“Nothing personal, old chap”: investors may only take aim at pay policies, not individuals, but it still hurts reputationally

• 3 minute read

The company secretary of a mid-sized quoted company was not a happy bunny.

Just days before its recent annual general meeting (AGM), he’d received news that a sizeable number of shareholders were planning to vote against the company’s remuneration policy.

A frantic round of last minute phone calls ensued.

In the end his rearguard communications action limited the scale of the shareholder revolt but it was still rather embarrassing to have to subsequently issue a mea culpa to investors promising next time to engage earlier and more directly with them.

He was not the only one to have been caught on the hop.

According to an analysis by Deloitte, more than twice as many FTSE 100 companies succumbed to a shareholder pay revolt this year than last, as investors attacked managements seen to be profiting during a tough time for many during the pandemic.

So-called low votes — of less than 80 per cent of shareholders — in favour of annual remuneration reports have risen to 12 per cent in 2021 so far, from 5 per cent in 2020, according to the analysis.

Companies that have suffered significant pay revolts in recent months include household names such as Morrisons, JD Sports, Rio Tinto, Aston Martin, Savills and Cineworld.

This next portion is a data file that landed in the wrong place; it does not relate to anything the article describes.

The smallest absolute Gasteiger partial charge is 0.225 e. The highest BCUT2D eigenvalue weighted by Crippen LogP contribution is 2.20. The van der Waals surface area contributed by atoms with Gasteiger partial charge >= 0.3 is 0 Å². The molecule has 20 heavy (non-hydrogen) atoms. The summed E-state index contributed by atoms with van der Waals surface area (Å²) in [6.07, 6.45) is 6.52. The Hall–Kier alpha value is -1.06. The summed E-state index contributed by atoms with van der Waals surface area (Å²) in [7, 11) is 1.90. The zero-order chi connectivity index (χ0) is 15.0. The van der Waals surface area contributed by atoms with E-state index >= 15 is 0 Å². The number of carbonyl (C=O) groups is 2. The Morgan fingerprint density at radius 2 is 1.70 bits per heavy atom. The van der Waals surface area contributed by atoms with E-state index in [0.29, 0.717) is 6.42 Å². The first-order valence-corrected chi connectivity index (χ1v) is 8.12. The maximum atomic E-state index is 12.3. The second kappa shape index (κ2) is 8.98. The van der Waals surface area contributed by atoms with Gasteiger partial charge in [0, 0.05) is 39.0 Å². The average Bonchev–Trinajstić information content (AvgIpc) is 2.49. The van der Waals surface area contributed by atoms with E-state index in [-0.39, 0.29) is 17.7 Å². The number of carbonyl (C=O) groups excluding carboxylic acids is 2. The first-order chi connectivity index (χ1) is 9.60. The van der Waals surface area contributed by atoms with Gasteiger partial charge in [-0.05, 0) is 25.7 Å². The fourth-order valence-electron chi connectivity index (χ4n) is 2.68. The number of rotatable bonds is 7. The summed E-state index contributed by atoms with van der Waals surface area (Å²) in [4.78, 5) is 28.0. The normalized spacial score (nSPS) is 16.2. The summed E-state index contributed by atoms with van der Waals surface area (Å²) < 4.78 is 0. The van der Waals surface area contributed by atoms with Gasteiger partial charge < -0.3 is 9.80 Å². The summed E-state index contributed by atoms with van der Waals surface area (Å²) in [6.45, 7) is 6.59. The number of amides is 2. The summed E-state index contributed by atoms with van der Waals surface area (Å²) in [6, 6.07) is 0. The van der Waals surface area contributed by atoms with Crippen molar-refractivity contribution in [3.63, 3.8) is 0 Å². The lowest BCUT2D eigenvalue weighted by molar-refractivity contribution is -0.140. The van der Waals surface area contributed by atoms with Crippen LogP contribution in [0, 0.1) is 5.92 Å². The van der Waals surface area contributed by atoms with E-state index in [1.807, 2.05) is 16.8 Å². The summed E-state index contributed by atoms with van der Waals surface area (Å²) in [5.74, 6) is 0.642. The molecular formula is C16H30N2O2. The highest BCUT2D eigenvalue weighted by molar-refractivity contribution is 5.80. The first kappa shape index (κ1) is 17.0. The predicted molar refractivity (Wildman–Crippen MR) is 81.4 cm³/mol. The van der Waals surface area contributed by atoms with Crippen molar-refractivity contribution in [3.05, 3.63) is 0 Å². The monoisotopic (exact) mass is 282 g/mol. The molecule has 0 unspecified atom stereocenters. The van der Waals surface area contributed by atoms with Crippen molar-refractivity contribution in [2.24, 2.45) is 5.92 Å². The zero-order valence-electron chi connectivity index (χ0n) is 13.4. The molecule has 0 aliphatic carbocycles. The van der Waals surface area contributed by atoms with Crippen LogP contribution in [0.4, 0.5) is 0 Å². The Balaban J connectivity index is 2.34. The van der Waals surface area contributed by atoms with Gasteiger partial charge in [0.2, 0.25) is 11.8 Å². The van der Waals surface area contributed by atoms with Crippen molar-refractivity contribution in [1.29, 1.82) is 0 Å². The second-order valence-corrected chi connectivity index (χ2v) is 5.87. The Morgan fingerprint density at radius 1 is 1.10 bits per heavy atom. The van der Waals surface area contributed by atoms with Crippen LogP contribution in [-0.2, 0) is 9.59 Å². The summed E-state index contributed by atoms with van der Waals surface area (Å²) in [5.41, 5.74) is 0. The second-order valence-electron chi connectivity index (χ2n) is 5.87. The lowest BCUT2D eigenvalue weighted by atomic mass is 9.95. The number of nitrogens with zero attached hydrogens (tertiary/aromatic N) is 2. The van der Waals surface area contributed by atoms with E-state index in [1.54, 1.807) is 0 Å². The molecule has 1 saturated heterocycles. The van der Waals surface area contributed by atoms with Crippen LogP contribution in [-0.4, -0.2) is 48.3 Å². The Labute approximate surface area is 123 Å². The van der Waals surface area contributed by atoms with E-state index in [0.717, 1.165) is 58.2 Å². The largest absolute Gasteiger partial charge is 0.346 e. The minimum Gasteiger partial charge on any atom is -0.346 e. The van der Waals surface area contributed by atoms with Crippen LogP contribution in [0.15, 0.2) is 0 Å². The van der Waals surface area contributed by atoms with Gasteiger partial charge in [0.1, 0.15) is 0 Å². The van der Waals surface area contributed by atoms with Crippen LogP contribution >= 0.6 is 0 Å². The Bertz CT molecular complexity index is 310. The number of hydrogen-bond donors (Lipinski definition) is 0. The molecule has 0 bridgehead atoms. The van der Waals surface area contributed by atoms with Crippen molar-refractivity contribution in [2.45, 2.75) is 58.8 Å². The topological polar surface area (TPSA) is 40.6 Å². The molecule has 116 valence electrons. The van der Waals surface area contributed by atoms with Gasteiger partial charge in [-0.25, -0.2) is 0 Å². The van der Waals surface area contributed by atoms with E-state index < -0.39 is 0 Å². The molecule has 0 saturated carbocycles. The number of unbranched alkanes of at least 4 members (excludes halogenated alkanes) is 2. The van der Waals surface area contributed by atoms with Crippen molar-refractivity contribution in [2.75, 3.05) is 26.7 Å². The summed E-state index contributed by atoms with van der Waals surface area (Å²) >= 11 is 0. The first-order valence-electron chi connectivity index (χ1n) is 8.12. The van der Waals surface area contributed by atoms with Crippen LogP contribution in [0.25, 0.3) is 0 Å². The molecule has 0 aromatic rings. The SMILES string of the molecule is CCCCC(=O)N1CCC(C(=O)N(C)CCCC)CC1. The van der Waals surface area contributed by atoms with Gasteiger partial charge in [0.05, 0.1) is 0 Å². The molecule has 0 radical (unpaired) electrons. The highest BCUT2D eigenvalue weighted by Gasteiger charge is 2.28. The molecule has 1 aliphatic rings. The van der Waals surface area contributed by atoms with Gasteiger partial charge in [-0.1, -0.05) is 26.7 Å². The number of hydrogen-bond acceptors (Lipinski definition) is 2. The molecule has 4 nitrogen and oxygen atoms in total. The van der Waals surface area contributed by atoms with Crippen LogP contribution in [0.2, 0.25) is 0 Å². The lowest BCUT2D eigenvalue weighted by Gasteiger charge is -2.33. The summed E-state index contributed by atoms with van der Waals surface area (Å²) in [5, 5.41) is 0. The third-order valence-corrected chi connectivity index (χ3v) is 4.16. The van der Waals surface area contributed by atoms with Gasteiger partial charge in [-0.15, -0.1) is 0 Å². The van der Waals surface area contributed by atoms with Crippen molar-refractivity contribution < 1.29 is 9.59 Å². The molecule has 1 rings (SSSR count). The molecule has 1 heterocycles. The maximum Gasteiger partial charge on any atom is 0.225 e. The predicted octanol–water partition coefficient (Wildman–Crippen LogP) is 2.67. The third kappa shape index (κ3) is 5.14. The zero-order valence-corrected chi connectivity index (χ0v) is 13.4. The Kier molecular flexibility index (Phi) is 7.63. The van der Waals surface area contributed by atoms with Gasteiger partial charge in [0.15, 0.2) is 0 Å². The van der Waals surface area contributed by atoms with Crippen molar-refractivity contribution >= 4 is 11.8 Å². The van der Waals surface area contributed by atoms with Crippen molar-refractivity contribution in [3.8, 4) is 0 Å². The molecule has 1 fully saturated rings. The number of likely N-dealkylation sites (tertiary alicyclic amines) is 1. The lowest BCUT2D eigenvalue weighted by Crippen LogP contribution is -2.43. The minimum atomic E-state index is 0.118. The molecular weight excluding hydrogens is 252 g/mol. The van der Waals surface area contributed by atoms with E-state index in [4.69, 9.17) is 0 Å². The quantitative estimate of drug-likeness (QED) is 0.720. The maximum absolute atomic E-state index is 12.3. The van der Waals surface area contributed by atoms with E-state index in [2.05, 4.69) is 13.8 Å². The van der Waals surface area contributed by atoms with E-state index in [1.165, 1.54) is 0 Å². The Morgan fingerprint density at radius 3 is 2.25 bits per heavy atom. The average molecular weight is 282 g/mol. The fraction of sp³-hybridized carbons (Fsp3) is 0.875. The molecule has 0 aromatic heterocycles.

At Foxtons, where the chairman quit after nearly 40% of investors voted against the estate agent’s remuneration report, the board ruefully noted that a “significant proportion of shareholders did not agree with the decision to pay bonuses to executives… on the basis that the company had benefited from government support” in the form of furlough payments and business rates relief.  It promised to review future bonus packages.

It could be argued that this year’s AGM season was a one-off. Investors were always going to focus on fairness, especially when boardroom pay packages were considered against the wider societal impact of the pandemic.

In the event, more than half of chief executives took a salary freeze during the year as companies sought to rein in costs, according to the Deloitte data. This suggests most boards are at least reading the reputational runes better, and acting accordingly.

But it is a curiously British trait that where longstanding concerns about pay and governance issues persist, shareholders continue to protest against policies rather than individual directors. In this sense, shareholder protests shouldn’t be taken personally, old chap.

Nevertheless, the reputational risk remains.  Boards need to take both individual and collective responsibility. As noted in a previous blog this is why the role of independent non-executives (NEDs) really matters. They’re the ones who play a pivotal role in acting as a sounding board for executives, guiding them through the hard choices the pandemic poses.

As for boardroom pay, the lesson from this year’s AGM season is clear.

Boards need to actively engage in dialogue with shareholders early, directly and, if necessary, repeatedly – if only to avoid having to pull reputational rabbits out of the hat at the eleventh hour.

 

 

 

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